What would it look like?

Here’s an exercise.

Try to imagine a library that does not care about its users.

What would it look like?

Let’s say that it’s an academic library on a large, urban campus, that serves tens of thousands of students.

What kind of library would it be if it didn’t care about those students?

It might look like this.

There would be no consequences. It wouldn’t really matter what the library did, or if it did it well. The library would have vague statements about its mission and goals, but there would be no measurable outcomes associated with any of the library’s spaces, services, or collections. This would include the library’s multimillion-dollar budget, which would only have a single budget code, so there would be no way to itemize how the library spends its funds. If you ask where the money comes from and how the budget is determined, someone will laugh and say, “Oh, that number is written down in a drawer somewhere.”

There would be no consequences for leaving obscenely large amounts of money unspent, year after year. Unused budget funds would be put into an ongoing, never-ending renovation that leaves the building in a constant state of uncertainty, chaos, physical disarray, and distracting noise. New spaces would be built without description, purpose, or plans to staff them. The library would celebrate the “substantial completion” of the renovation, complete with a ribbon-cutting and replica cake made of fondant, and then the renovation would continue for another year.

There would be no consequences for employees, whose low performance would never be punished and whose outstanding performance would never be rewarded. Non-tenure track library faculty would be employed continuously without appointment letters or contracts. Salaried employees would come and go as they please, sometimes being late to meetings in the afternoon because they simply hadn’t come to work yet that day. Instruction librarians would be late to classes, leaving students and course faculty waiting. The instruction scheduler would be baffled by Microsoft Outlook and its calendaring system; they would assign classes incorrectly, neglect to send instruction confirmations, and humiliate the teaching team. The scholarly communication librarian would hate Open Access. Public services staff would really prefer to work in the back of the library. Instruction librarians would be afraid of speaking to large groups. Collection development librarians would look at crumbling books and say smugly, “A worn collection is a used collection.” Student workers, without supervision or guidance, would ride skateboards through the staff area.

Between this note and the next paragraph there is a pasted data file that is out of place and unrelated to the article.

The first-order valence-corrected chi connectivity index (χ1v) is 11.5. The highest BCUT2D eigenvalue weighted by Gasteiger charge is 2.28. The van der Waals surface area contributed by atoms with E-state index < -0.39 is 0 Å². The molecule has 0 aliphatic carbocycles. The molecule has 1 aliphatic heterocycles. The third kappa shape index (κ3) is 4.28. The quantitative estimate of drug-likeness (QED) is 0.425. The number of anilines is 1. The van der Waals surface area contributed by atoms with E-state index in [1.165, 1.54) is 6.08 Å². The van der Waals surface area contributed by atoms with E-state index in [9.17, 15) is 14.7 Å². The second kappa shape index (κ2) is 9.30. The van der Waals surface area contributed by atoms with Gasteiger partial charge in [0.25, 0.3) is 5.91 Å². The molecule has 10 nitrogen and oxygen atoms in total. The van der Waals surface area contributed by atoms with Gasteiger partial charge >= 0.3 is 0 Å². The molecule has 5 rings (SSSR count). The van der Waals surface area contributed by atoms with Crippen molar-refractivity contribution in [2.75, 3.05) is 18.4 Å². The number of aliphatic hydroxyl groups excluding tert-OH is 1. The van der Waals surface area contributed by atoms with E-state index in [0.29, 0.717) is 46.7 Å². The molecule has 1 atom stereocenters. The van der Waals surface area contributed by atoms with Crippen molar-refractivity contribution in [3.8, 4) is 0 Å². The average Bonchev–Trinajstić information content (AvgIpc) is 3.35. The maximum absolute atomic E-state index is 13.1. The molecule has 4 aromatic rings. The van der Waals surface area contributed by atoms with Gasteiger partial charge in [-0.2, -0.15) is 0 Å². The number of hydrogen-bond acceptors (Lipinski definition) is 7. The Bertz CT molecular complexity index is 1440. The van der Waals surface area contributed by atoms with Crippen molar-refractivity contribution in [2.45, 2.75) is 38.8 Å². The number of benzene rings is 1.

There would be no consequences for not having a faculty handbook, for not following the established rules of shared governance, and for deliberately violating by-laws. Decisions would be made based on an e-mail someone sent once, or how things were done last year, or  something someone overheard in a meeting. Promotions would be given based on individual employees and their needs and desires, rather than the goals of the organization (there are no measurable goals, anyway). Knowledge management would be practically non-existent, with documents scattered between a shared drive, an intranet, and cloud-based software. Policies and procedures would refer to individuals by name, rather than by their position or role.

The university responsible for this library wouldn’t particularly care who was in charge of it, and would leave interim leadership in place for years. Interim reporting lines would cascade as mid-level management left the organization, so employees would be in “continuity of operations” plans indefinitely. The university would open and close a search for a Library Director, declaring none of the candidates “viable” because they do not meet the requirements of the rank of Full Professor. Nevermind, of course, that no one in the library has ever been promoted to Full Professor, and nevermind that only three of the library’s two dozen faculty are tenured or tenure-track. Nevermind that what the library really needs is an effective manager, not a scholar.

If this library didn’t care about students, they might or might not keep any data about how the library is used, and if such data were recorded, it probably wouldn’t be regularly reported or used to make decisions in any way. The library’s operating hours and its services would be available randomly at the whims of the library, whenever it felt like staffing things, whenever employees were available. On-boarding for new hires would be random and haphazard. There would be no orientations or procedures or checklists or training manuals. There would be no quality checks to see if things were being done well because who would decide what that looks like?

Who is actually in charge? Look at the staff directory, it says vacant.

If this library didn’t care about students, it wouldn’t keep them safe. Intoxicated people would interrupt instruction sessions and refuse to leave the classroom. People would camp in the building overnight. Security guards would gently nudge sleepers, then let them fall back asleep. It’s understandable, of course, that the library would be a popular place for anyone seeking refuge-the library is the only building on campus where community members cannot be trespassed. Students would leave the library, complaining about these safety issues, and study somewhere else.